Another to break the four-minute barrier in practice was Graham Hill in the Project 212 Aston. With a lap of 3 minutes 59.8 seconds, and a recorded speed on the Mulsanne of a whisker under 169mph, the Formula One ace did much to boost British hopes ahead of the race. He would share the works-entered car with Richie Ginther. In the GT class, it looked as if only a trio of E-types would be able to provide any real competition for the GTOs. The Cunningham entry was to be driven by Briggs himself and Salvadori, while British privateers Peter Lumsden and Peter Sargent would be in their roadster, which had been heavily modified and fitted with a coupé-style roof. The third Jaguar was that of Maurice Charles and John Coundley. When their E-type was credited with a practice time of 3 minutes 56.2 seconds — second fastest overall! — the reliability of the Automobile Club de l’Ouest’s timing was called into question. Even when their time was later ‘corrected’ to 4 minutes 2.5 seconds, almost everyone was certain that their E-type must have been confused with another car, most likely the Thompson/Kimberly Maserati.
Above: (top left) This is the Scuderia SSS Repubblica di Venezia trio of 3445 GT, 250 TRI/61 and the famous 250 GT SWB ‘Breadvan’. The GTO lasted longest, but all three failed to finish. Klemantaski Collection/JJF Archive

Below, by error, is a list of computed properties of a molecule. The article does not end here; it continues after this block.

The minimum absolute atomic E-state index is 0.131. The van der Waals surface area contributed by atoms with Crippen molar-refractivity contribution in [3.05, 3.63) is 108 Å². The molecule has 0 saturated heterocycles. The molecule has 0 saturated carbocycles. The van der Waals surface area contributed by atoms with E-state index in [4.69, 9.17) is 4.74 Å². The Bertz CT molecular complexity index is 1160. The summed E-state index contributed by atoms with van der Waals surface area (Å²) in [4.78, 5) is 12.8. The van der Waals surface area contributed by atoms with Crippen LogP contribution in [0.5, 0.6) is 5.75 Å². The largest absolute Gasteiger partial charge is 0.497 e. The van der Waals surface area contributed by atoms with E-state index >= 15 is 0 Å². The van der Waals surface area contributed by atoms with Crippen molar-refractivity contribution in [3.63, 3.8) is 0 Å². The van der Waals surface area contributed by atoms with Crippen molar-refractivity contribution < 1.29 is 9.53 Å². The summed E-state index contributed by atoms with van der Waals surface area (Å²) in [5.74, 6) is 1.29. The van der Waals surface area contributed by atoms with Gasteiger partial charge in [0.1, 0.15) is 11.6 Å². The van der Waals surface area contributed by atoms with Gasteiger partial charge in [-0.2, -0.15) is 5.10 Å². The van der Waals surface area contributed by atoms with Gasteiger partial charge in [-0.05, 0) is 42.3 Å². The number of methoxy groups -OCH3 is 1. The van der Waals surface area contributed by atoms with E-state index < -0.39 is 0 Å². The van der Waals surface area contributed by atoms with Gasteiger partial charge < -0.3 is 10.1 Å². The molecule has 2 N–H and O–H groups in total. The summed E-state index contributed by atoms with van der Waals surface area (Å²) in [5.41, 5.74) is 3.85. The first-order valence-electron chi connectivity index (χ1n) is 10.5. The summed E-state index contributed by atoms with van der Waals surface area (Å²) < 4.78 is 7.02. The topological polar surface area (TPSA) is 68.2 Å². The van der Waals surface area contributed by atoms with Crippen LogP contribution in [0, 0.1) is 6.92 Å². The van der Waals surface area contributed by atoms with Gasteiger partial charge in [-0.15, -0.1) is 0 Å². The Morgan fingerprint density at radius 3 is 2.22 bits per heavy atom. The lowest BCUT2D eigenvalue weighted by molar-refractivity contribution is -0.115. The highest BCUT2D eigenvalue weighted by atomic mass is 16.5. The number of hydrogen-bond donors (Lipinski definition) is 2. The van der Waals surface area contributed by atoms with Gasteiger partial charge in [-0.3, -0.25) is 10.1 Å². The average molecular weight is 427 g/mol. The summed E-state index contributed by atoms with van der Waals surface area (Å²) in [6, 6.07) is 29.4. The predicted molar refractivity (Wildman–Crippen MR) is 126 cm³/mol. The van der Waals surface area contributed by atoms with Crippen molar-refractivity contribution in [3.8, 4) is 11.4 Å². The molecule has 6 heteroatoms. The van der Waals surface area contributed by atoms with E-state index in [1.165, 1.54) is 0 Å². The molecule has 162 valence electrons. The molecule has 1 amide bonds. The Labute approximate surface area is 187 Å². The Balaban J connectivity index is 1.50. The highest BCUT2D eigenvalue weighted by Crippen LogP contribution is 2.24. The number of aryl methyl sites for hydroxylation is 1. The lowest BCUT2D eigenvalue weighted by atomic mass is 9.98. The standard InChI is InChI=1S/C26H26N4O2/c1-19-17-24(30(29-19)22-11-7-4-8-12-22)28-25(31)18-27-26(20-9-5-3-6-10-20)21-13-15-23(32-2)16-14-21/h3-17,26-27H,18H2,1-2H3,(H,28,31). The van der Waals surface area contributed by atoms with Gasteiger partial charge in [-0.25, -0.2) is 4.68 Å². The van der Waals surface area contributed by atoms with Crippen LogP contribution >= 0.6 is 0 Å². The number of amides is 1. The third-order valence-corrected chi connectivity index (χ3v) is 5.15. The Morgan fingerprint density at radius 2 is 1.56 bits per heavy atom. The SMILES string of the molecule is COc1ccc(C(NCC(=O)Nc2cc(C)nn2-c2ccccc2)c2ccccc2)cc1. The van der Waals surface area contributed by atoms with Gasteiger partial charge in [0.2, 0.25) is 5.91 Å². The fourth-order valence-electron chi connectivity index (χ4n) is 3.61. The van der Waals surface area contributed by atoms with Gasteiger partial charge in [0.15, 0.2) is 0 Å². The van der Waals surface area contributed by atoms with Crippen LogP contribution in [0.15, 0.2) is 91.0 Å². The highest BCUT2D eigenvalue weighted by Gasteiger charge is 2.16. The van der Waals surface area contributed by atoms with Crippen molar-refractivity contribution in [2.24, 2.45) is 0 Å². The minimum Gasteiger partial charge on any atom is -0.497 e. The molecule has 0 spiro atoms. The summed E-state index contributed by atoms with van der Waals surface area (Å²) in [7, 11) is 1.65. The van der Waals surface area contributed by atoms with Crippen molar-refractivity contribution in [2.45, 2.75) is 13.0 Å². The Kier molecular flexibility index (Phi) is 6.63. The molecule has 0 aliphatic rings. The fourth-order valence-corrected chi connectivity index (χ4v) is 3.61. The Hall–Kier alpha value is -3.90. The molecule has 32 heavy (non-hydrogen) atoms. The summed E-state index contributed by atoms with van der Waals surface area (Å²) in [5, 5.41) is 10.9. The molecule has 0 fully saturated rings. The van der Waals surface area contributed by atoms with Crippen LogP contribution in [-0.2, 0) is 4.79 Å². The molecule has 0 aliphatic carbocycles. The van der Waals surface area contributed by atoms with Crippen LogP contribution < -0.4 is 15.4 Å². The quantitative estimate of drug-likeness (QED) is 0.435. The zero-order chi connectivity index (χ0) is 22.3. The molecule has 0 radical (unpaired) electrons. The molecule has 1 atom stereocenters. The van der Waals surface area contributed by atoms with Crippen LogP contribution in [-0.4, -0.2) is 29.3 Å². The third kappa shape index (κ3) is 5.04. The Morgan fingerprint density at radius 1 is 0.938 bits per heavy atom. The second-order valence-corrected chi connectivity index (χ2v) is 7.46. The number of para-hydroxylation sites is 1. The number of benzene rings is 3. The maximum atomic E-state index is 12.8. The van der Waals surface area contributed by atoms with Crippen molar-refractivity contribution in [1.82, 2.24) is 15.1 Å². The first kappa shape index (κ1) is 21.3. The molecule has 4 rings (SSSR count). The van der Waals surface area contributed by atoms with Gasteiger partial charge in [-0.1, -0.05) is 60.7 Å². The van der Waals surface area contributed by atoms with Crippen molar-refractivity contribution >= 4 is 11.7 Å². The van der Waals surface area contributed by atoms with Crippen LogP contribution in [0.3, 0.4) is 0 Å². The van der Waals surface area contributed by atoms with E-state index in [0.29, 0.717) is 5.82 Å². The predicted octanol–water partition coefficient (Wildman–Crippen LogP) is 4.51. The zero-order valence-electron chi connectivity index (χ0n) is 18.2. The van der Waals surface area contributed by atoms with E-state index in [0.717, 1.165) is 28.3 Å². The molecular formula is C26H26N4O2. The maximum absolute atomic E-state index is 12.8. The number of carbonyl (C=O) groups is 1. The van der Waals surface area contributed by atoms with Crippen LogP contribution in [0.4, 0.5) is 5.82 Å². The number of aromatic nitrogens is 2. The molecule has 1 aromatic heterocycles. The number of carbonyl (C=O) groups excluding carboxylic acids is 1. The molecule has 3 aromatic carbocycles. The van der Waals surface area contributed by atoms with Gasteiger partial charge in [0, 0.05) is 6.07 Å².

(bottom left) The Ecurie Francorchamps 3757 GT awaits the start of practice. Note the splash guard over the left-hand exhaust pipes and the revised air outlets behind the rear wheels.. Brian Kent Joscelyne Collection
(bottom right) Anticipation builds ahead of the start. Visible, from left, are GTOs 3705 GT, 3505 GT and 3757 GT; number 21 is the 250 GT Sperimentale (2643 GT). Getty Images/Jean-Claude Mallinjod/INA
The weather was superb throughout the weekend, fierce sunshine beating down as the drivers lined up opposite their cars, ready to dash across the track when the flag dropped at 4pm. Even Denis Jenkinson seemed fairly positive, writing in Motor Sport: ‘The same GT and Prototype muddle existed at Le Mans as at the other long-distance races this season, but by ignoring the complicated rules and regulations with which GT racing is becoming bogged down it was possible to enjoy Le Mans for once because the sun was shining.’ As the field streamed away from the pits and round to the Mulsanne straight for the first time, Graham Hill led from the Ferraris of Gendebien and Parkes, who promptly dropped the 4-litre GTO into the sandbank at Mulsanne corner. By the time he dug it out and limped back to the pits, he was eight laps down. Thereafter the car suffered from persistent overheating and was finally retired after a long period spent lapping well off the pace.
That left Graham Hill and Gendebien out front and they howled past the pits at the end of the first lap 14 seconds clear of the chasing pack, which was led by Guichet’s GTO and Pedro Rodríguez in the 246 SP. It was a stirring effort by the big Aston, and although the Ferrari got past on the second lap, the British car gamely hung on to its coat tails. At the end of the first hour, it was still running second, ahead of the three Maseratis and the Rodríguez Ferrari. The GTOs were more or less line astern, but at this stage all of them trailed Count Volpi’s 250 GT Short Wheelbase ‘Breadvan’. It didn’t last — the car retired early with propshaft failure, Volpi apparently being convinced that the offending component had been tampered with…